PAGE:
The Washington Times had a big article yesterday on the Oakland Raiders‘ lease for their new stadium in Las Vegas, and how it contains a provision that would prevent the state from trying to recoup its $750 million in stadium costs by levying new taxes on the team down the road:
An unusual provision in the Raiders agreement with the state allows the team, currently playing its final seasons in Oakland, to break the lease and look for another home if Nevada attempts to impose new taxes over the next three decades on the team, stadium, fans or players. That includes visiting teams and fans as well.
The provision applies to any “targeted tax” aimed at collecting revenue specifically from players or fans. It would not protect the team or its fans from any new taxes applied generally on businesses or individuals across Nevada, however.
I’m quote in this article, calling the lease clause “adding insult to injury” since it “makes sure Nevada taxpayers never see a penny from the stadium.” Which is true, but what the Times left out was that I mentioned this isn’t unheard of — other teams have leases that prohibit local governments from levying team-specific taxes as well. This is probably because I didn’t actually cite any examples to the Times reporter — I was busy and couldn’t look any up — but a quick search through the FoS archives reveals two examples right off the bat:
- The Cincinnati Bengals and Reds owners have lease clauses that allow them to block ticket tax surcharges during the course of their leases, and did so in 2010.
- The owners of Minnesota United asked for limits on that state’s ability to impose future taxes on the team, though I’m having a hard time confirming whether that provision made it into the final lease agreement. (The world really needs a database of stadium leases. Get right on that, world, okay?)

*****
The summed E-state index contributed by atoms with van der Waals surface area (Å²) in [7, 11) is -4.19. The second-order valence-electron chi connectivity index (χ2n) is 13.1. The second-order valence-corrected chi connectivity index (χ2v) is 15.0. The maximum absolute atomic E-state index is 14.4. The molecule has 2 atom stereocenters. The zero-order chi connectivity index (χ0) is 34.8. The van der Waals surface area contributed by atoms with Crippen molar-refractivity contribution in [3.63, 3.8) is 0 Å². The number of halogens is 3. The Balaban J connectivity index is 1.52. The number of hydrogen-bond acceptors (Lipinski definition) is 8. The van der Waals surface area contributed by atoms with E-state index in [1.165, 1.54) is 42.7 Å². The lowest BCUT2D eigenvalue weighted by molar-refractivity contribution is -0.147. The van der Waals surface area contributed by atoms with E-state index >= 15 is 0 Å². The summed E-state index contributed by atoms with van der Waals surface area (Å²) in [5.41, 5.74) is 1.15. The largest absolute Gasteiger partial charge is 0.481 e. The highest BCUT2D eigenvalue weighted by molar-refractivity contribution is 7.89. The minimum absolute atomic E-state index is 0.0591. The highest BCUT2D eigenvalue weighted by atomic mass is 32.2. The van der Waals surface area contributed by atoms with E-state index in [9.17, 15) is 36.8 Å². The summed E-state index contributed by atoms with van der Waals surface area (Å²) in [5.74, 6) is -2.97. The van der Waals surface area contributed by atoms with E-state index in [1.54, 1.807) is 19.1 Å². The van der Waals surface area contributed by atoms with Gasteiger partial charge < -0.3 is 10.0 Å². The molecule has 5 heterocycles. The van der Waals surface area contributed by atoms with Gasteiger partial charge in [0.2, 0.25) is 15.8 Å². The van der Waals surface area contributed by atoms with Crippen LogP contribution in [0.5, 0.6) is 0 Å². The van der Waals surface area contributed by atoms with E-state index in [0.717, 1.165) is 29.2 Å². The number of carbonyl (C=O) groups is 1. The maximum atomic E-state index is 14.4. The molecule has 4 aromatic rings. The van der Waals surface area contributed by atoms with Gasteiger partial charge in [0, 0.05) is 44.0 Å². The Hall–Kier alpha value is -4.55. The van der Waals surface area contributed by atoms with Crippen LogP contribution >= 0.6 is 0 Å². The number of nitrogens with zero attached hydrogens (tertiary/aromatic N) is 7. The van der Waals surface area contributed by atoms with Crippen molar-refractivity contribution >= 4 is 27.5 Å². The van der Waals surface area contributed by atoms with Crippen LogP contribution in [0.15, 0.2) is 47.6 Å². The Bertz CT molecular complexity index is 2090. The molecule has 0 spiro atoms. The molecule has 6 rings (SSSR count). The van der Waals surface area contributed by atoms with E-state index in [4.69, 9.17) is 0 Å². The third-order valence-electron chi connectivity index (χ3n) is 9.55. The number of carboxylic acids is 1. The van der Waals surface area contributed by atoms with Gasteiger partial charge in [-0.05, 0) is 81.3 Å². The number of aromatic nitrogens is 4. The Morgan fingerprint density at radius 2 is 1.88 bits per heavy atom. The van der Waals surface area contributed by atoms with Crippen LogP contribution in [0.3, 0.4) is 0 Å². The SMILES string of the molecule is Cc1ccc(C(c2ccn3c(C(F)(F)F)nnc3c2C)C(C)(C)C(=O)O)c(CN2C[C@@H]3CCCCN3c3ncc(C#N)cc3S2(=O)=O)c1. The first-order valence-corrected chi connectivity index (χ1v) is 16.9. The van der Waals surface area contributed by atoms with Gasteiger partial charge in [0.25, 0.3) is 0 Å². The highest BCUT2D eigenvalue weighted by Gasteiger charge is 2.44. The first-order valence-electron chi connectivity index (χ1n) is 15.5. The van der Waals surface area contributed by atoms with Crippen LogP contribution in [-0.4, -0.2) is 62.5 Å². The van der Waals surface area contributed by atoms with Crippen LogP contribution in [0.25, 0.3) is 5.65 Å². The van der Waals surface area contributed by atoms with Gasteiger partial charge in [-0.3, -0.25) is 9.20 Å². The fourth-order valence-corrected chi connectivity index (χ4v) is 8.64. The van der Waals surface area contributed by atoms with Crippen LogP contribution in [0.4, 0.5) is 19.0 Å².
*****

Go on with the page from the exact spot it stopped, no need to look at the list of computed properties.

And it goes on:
I realize this isn’t overwhelming evidence, but it is a sign that the Raiders clause isn’t entirely unprecedented, even if the Times reports that Temple economist Michael Leeds said, in the paper’s words, that this provision “goes beyond anything he has ever seen.” And it makes sense that team owners would try to forestall ticket surcharges: As we’ve covered before, targeted ticket taxes tend to mostly come out of team owners’ pockets because, unlike other taxes, they reduce the amount of money an owner can get away with charging for tickets. So if you sign a 30-year lease and then the state turns around and says, “Hey, $10 surcharge on all your tickets, we get the money!” and you can’t get out of the lease, that’s a huge chunk of change that is suddenly going out of your pocket and into the public’s.
Which, of course, is exactly why it’s so disappointing that the Raiders lease contains this clause — with the state already on the hook for $750 million, a ticket tax would have been one of the only ways for taxpayers to get some of that money back. But the Raiders had smart contract lawyers, so that’s not going to be happening. Evidence really is accumulating that Mark Davis may be smarter than he looks.